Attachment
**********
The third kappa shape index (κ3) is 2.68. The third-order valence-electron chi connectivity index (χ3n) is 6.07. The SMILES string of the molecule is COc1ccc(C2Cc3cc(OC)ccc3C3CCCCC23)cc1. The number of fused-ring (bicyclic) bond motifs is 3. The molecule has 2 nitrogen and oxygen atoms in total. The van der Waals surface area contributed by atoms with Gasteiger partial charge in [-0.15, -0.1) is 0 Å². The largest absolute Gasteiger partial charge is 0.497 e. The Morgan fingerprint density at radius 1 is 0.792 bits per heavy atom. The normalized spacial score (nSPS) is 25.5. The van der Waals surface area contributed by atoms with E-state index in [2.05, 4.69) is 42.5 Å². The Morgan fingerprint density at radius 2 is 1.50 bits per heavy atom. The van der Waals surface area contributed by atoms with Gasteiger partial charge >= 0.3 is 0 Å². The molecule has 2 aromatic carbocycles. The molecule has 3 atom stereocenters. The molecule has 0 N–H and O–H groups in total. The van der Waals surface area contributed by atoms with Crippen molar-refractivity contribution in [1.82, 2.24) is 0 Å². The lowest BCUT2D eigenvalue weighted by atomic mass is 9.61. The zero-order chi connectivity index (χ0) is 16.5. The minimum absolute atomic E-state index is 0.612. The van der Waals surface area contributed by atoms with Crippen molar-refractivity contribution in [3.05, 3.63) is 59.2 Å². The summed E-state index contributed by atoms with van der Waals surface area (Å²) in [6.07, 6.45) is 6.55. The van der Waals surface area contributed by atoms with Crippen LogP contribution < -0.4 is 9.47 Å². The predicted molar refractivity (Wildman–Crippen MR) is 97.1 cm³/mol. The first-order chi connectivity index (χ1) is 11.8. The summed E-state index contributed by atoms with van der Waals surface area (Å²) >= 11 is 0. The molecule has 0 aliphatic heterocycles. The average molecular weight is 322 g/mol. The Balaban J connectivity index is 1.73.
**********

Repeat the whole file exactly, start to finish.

The third kappa shape index (κ3) is 2.68. The third-order valence-electron chi connectivity index (χ3n) is 6.07. The SMILES string of the molecule is COc1ccc(C2Cc3cc(OC)ccc3C3CCCCC23)cc1. The number of fused-ring (bicyclic) bond motifs is 3. The molecule has 2 nitrogen and oxygen atoms in total. The van der Waals surface area contributed by atoms with Gasteiger partial charge in [-0.15, -0.1) is 0 Å². The largest absolute Gasteiger partial charge is 0.497 e. The Morgan fingerprint density at radius 1 is 0.792 bits per heavy atom. The normalized spacial score (nSPS) is 25.5. The van der Waals surface area contributed by atoms with E-state index in [2.05, 4.69) is 42.5 Å². The Morgan fingerprint density at radius 2 is 1.50 bits per heavy atom. The van der Waals surface area contributed by atoms with Gasteiger partial charge >= 0.3 is 0 Å². The molecule has 2 aromatic carbocycles. The molecule has 3 atom stereocenters. The molecule has 0 N–H and O–H groups in total. The van der Waals surface area contributed by atoms with Crippen molar-refractivity contribution in [1.82, 2.24) is 0 Å². The lowest BCUT2D eigenvalue weighted by atomic mass is 9.61. The zero-order chi connectivity index (χ0) is 16.5. The minimum absolute atomic E-state index is 0.612. The van der Waals surface area contributed by atoms with Crippen molar-refractivity contribution in [3.05, 3.63) is 59.2 Å². The summed E-state index contributed by atoms with van der Waals surface area (Å²) in [6.07, 6.45) is 6.55. The van der Waals surface area contributed by atoms with Crippen LogP contribution < -0.4 is 9.47 Å². The predicted molar refractivity (Wildman–Crippen MR) is 97.1 cm³/mol. The first-order chi connectivity index (χ1) is 11.8. The summed E-state index contributed by atoms with van der Waals surface area (Å²) >= 11 is 0. The molecule has 0 aliphatic heterocycles. The average molecular weight is 322 g/mol. The Balaban J connectivity index is 1.73.